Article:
BRE and ERE work together. ERE adds ?, +, and |, and it removes the need to escape the metacharacters ( ) and { }, which are required in BRE. Furthermore, as long as the POSIX standard syntax for regexes is adhered to, there can be, and often is, additional syntax to serve specific (yet POSIX compliant) applications. Although POSIX.2 leaves some implementation specifics undefined, BRE and ERE provide a "standard" which has since been adopted as the default syntax of many tools, where the choice of BRE or ERE modes is usually a supported option. For example, GNU grep has the following options: "grep -E" for ERE, and "grep -G" for BRE (the default), and "grep -P" for Perl regexes.

Perl regexes have become a de facto standard, having a rich and powerful set of atomic expressions. Perl has no "basic" or "extended" levels. As in POSIX EREs, ( ) and { } are treated as metacharacters unless escaped; other metacharacters are known to be literal or symbolic based on context alone. Additional functionality includes lazy matching, backtracking, named capture groups, and recursive patterns.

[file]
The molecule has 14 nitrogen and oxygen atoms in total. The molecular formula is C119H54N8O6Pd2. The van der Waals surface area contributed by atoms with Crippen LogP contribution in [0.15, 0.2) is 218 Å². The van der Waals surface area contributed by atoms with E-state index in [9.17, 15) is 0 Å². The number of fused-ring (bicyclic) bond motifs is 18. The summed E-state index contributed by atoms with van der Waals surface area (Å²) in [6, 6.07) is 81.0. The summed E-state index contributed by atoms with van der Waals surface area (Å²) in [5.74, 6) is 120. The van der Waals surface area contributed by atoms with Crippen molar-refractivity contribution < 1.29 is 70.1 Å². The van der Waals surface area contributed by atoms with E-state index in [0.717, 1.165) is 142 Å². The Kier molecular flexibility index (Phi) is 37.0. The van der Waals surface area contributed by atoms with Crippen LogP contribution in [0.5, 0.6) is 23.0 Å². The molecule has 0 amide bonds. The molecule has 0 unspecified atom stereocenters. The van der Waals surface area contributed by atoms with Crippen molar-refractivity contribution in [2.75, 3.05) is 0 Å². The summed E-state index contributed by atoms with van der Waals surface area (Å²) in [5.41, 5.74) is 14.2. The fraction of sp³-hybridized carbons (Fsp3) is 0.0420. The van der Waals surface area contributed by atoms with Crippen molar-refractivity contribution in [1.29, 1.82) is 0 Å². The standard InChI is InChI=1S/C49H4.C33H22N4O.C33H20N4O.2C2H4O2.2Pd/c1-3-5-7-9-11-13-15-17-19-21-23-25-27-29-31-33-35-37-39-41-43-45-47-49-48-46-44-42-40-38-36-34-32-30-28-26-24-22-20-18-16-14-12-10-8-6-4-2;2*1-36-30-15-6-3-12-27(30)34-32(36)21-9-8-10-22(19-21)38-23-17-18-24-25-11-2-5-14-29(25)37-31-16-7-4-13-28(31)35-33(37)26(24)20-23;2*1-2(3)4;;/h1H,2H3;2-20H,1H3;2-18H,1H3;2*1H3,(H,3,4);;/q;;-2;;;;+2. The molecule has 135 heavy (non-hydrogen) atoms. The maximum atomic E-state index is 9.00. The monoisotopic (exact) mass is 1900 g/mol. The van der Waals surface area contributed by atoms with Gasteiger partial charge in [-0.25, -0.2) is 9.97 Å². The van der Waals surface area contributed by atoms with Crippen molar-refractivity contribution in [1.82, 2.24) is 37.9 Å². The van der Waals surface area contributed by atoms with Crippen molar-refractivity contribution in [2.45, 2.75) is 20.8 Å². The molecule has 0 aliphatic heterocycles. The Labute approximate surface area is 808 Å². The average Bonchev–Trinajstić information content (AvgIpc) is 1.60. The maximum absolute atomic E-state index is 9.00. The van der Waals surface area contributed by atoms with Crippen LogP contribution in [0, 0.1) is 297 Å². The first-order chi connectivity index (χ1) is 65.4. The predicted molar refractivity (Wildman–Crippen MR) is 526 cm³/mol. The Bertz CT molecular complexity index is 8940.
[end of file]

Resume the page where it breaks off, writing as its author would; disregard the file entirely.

POSIX basic and extended

In the POSIX standard, Basic Regular Syntax (BRE) requires that the metacharacters ( ) and { } be designated  and \{\}, whereas Extended Regular Syntax (ERE) does not.

Metacharacter Description
^ Matches the starting position within the string. In line-based tools, it matches the starting position of any line.
. Matches any single character (many applications exclude newlines, and exactly which characters are considered newlines is flavor-, character-encoding-, and platform-specific, but it is safe to assume that the line feed character is included). Within POSIX bracket expressions, the dot character matches a literal dot. For example, a.c matches "abc", etc., but [a.c] matches only "a", ".", or "c".